The Mediterranean Plate – emulating one of the most healthy cuisines in the world – is a nice slice of fresh avocado and tomato in a sea of huge plates. Yet those with a bigger appetite might want the breakfast meats – (crispy, American) bacon, sausage, ham, chicken sausage, turkey bacon. All fresh, all fantastic. Though I’d probably share a two plates between two people, instead of a group of six as I did. When you’re used to big plates, sharing plates these are not.

Primrose at Park MGM food guide las vegas
It has its fair share of indulgence too | Photo: Primrose at Park MGM, Facebook


Block 16 Urban Food Hall at The Cosmopolitan

Block 16 Urban Food Hall las vegas food guide
It’s a food court… but big | Photo: The Cosmopolitan, Facebook

‘Oh a food hall, revolutionary,’ I thought, the hipster moron that I am. But Block 16 really leans into the whole food court schtick: it’s slick in a very American way, but has no concerns about being particularly sexy. Really, it leaves all that to the food.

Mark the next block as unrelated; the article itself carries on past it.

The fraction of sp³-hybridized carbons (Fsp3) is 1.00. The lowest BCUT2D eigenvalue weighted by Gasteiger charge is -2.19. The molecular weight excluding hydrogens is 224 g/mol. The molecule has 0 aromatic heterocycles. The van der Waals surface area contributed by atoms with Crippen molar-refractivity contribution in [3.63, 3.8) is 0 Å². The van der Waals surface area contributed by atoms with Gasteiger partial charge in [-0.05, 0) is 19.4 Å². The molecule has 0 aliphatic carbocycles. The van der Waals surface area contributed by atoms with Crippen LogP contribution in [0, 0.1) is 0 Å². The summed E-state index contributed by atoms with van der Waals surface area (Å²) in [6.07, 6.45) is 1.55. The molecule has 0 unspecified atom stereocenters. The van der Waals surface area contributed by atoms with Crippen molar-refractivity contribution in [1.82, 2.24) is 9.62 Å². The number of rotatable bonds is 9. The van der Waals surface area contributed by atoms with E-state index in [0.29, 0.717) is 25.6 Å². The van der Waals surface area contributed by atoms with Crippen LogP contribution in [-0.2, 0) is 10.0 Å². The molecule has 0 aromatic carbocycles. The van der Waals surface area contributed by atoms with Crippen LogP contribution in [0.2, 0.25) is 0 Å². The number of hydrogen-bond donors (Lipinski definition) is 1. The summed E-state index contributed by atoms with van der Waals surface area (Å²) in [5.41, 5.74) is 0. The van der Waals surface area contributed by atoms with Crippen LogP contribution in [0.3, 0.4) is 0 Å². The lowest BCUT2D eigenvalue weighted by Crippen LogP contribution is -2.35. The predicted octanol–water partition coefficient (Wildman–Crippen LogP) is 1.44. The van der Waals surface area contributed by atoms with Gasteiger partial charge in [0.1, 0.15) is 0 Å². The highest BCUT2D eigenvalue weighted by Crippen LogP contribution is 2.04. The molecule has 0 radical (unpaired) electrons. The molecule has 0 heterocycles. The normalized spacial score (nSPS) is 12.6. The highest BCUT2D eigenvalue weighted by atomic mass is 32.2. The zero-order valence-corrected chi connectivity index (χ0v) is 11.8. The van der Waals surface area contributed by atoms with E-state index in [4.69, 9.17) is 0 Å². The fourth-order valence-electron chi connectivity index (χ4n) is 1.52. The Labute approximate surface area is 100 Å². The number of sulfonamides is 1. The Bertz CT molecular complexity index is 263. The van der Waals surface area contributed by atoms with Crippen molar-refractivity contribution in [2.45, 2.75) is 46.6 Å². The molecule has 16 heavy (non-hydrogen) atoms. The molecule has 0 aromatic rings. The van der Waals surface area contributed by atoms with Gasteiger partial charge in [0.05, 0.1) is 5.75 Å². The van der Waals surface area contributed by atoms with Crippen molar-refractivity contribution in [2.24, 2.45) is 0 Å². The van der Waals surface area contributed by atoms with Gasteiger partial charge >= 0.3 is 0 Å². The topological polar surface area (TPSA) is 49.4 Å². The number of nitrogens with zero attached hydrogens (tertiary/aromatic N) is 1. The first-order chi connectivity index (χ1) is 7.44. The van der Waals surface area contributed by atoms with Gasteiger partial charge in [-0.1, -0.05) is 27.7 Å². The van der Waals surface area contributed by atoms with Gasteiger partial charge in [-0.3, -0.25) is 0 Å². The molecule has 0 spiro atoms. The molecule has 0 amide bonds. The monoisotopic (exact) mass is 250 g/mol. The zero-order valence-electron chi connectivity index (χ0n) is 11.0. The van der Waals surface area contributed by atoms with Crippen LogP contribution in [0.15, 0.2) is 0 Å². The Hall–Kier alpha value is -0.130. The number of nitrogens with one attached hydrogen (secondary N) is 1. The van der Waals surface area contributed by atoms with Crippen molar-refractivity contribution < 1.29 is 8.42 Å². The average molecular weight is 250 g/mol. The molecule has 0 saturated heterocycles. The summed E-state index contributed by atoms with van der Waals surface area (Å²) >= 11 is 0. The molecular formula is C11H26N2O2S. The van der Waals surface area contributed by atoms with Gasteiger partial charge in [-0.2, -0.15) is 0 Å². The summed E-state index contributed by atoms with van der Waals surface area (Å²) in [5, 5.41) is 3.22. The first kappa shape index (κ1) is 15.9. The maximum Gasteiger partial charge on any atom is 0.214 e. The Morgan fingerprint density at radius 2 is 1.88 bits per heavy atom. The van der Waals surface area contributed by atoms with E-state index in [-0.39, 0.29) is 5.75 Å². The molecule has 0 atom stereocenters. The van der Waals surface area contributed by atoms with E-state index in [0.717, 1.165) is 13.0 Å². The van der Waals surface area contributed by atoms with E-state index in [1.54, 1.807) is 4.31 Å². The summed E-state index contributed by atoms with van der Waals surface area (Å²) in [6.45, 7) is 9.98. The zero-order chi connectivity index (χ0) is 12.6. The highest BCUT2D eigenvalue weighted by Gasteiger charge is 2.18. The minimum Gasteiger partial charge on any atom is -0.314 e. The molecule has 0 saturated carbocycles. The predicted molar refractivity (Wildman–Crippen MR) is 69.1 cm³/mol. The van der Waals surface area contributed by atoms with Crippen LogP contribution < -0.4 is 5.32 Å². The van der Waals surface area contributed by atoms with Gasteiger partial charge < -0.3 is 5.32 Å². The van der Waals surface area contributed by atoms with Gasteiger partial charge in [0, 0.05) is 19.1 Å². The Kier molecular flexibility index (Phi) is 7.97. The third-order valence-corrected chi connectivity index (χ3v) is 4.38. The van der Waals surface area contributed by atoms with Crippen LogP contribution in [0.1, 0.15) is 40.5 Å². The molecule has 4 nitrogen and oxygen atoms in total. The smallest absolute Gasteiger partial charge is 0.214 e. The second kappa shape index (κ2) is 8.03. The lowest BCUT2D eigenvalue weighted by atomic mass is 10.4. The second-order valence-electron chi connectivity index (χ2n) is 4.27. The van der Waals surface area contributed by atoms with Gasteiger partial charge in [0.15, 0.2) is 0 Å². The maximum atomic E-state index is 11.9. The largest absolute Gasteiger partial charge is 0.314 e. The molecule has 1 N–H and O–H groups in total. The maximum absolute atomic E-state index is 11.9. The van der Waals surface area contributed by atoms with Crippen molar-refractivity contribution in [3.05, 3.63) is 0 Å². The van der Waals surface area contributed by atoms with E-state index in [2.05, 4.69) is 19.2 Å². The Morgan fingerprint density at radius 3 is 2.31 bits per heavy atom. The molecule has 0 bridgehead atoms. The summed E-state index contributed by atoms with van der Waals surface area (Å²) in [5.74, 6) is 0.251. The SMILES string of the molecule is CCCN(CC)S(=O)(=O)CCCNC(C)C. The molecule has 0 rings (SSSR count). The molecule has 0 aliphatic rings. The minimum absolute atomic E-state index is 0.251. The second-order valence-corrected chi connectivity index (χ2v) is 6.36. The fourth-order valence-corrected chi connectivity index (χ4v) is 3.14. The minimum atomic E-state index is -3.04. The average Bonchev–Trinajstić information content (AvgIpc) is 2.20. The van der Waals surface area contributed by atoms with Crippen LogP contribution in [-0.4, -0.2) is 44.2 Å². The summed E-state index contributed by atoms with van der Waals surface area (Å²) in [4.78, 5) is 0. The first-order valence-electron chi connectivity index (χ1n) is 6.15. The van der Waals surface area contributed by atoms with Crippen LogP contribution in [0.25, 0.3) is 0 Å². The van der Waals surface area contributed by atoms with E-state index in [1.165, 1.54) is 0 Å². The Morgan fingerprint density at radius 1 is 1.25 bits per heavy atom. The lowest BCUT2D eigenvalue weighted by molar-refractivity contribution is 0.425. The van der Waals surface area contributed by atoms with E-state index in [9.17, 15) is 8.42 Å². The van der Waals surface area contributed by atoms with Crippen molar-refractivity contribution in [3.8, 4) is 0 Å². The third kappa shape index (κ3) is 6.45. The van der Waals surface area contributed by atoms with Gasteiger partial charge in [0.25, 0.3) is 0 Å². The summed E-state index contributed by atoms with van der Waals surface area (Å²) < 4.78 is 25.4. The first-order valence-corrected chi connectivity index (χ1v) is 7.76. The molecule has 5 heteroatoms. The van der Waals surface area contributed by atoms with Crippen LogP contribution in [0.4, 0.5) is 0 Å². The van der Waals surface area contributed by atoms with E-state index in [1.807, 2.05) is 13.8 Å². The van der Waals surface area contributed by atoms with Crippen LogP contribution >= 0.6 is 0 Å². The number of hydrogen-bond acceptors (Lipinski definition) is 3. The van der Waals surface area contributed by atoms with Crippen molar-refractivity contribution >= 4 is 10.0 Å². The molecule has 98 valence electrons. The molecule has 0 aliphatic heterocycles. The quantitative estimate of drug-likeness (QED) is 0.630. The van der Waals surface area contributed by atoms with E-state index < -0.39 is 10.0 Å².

The level of choice in food at Block 16 felt more like a threat than a challenge. I was instantly drawn to Tekka Bar, because you only have to say ‘Japanese food’ before I sign off the soul of my first born child to get a bite.

The hand-rolled sushi is absolutely delectable; asking the chef at this counter-side bar for his favorite option is the way to guarantee a winner. Watch out for the Tekka Tuna roll for something special.

I dared the Hattie B’s Hot Chicken, though I stuck strictly to the low-spice option of Mild. Spice and I don’t get along, and anything higher would permanently banish my tongue into the depths of hell. The wings themselves were tasty – more of a very solid Intro to American Chicken Wings 101 than something I’d donate a kidney for.

With the variety on offer and the strength of the flavors, it’s a yes from me, even if it’s all a little busy.

Block 16 Food Hall at Cosmopolitan
You won’t struggle to find something to eat… | Photo: The Cosmopolitan, Facebook

Evel Pie

Evel Pie food guide las vegas
It’s a busy dive bar with good beer | Photo: Evel Pie, Facebook

Sure, we all know the resorts can deliver food. But Vegas is more than just the Strip. Downtown called and lead me to Evel Pie, a monument to one of Vegas’ most legendary stars and a kitsch tourist haven.

Co-owned by Evel Kanevel’s son, the place is filled with Evel paraphernalia, including X-Rays after one of his crashes. It’s a dive bar through-and-through, with big pizzas, big drinks, and a wink in its eye.